AT A GLANCE: Pfizer dismisses reputation challenge to Viagra

What has happened? A piece in The Observer last Sunday said that researchers suggest Pfizer's erectile dysfunction brand - the famous little blue pill Viagra, which helps boost men's sex drive - could actually have an adverse effect on male fertility.

Beattie Communications and Chandler Chicco Agency handle UK work for the brand, while Edelman has the pan-European brief.

SO THIS IS A REPUTATION CHALLENGE TO VIAGRA?
Queen's University researcher Dr David Glenn, a consultant gynaecologist who has researched the effect of Viagra on fertility, is quoted in the piece. He said young men who use Viagra recreationally could be impairing their fertility, and clinics that prescribe Viagra to help men produce sperm for IVF treatments could be making conception more difficult in some cases.

HOW HAS PFIZER REACTED?
Its line to journalists is that this is old news. In a statement, Pfizer said: 'While we have not had the opportunity to review this particular study, extensive tests in humans have found no evidence that Viagra adversely affects fertility rates.'

WHAT ELSE DOES THE COMPANY SAY?
That two studies showed no impact by Viagra on sperm function and less than 0.001 per cent of the administered dose may appear in the semen of patients. Pfizer also emphasised Viagra has been used by nearly 30 million men worldwide since launch.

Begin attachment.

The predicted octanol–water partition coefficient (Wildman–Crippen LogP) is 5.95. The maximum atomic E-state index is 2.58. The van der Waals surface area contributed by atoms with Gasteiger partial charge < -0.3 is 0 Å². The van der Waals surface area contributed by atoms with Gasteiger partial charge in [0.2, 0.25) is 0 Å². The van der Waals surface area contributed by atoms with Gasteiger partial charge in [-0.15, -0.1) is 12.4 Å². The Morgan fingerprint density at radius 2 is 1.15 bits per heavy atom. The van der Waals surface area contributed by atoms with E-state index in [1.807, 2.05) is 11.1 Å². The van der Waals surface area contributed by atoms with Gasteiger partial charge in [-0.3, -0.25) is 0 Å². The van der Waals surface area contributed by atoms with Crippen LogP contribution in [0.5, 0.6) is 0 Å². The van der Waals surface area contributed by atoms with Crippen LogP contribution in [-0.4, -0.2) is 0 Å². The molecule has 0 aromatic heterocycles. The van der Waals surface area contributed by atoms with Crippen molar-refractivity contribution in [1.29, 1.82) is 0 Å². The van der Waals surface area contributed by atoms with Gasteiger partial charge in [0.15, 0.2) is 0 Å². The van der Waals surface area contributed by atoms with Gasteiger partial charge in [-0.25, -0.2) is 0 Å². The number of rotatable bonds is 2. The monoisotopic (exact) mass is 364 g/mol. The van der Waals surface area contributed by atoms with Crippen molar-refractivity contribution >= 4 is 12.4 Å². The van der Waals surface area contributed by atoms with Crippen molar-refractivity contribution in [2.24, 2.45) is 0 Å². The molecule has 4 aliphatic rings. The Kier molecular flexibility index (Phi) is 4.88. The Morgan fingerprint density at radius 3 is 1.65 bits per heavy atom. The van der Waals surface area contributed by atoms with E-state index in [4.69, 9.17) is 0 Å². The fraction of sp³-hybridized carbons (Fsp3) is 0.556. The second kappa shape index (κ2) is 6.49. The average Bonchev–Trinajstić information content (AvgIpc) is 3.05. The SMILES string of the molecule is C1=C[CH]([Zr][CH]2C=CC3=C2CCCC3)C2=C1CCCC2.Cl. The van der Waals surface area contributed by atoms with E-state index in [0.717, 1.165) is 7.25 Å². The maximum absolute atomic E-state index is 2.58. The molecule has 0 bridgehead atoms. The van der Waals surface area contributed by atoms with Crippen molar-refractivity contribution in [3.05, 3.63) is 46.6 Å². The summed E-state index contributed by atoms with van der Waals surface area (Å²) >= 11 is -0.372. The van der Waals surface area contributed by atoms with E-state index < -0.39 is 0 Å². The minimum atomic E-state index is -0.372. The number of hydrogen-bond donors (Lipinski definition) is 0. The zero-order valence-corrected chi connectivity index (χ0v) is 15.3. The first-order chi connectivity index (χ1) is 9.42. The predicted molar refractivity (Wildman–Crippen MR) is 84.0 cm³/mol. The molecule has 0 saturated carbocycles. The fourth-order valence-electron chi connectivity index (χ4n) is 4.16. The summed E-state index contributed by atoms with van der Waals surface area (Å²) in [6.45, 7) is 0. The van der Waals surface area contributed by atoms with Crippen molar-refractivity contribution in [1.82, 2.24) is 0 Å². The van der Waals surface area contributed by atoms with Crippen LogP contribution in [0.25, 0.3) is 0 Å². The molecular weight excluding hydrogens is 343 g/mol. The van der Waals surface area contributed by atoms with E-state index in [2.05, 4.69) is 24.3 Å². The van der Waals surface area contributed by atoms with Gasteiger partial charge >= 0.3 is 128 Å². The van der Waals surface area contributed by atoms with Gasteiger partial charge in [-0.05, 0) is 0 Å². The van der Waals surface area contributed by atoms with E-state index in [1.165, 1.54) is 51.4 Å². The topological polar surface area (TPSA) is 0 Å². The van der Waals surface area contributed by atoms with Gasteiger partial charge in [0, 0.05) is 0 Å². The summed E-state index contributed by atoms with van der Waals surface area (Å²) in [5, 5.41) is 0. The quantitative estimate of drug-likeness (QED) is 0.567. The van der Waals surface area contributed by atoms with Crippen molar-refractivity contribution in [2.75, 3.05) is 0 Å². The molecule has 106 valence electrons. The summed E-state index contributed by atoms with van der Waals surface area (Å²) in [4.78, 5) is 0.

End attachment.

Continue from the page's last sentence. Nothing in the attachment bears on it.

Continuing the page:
SO IS THIS OLD NEWS?
Glenn is well known in the field, winning an award in 2004 for his work on how Viagra affects the sperm function in vitro. Queen's University press office put Glenn in touch with The Observer last week.

The paper's science editor Robin McKie wrote a feature on Sunday to mark the tenth anniversary of Viagra's launch in the US: 'Ten years on: it's time to count the cost of the Viagra revolution', in which he interviewed Glenn. McKie also spun off a news story highlighting Glenn's comments in the same issue. The Daily Mail and The Daily Telegraph were among those that picked up the story on Monday.

SURELY VIAGRA IS BIG ENOUGH TO COPE?
You would think so. In terms of brand recognition, Viagra is a staggering success story. The Observer article mentions that in Google searches, Viagra throws up more articles than other apparently ubiquitous names such as Botox or Prozac.

Further information www.viagra.com

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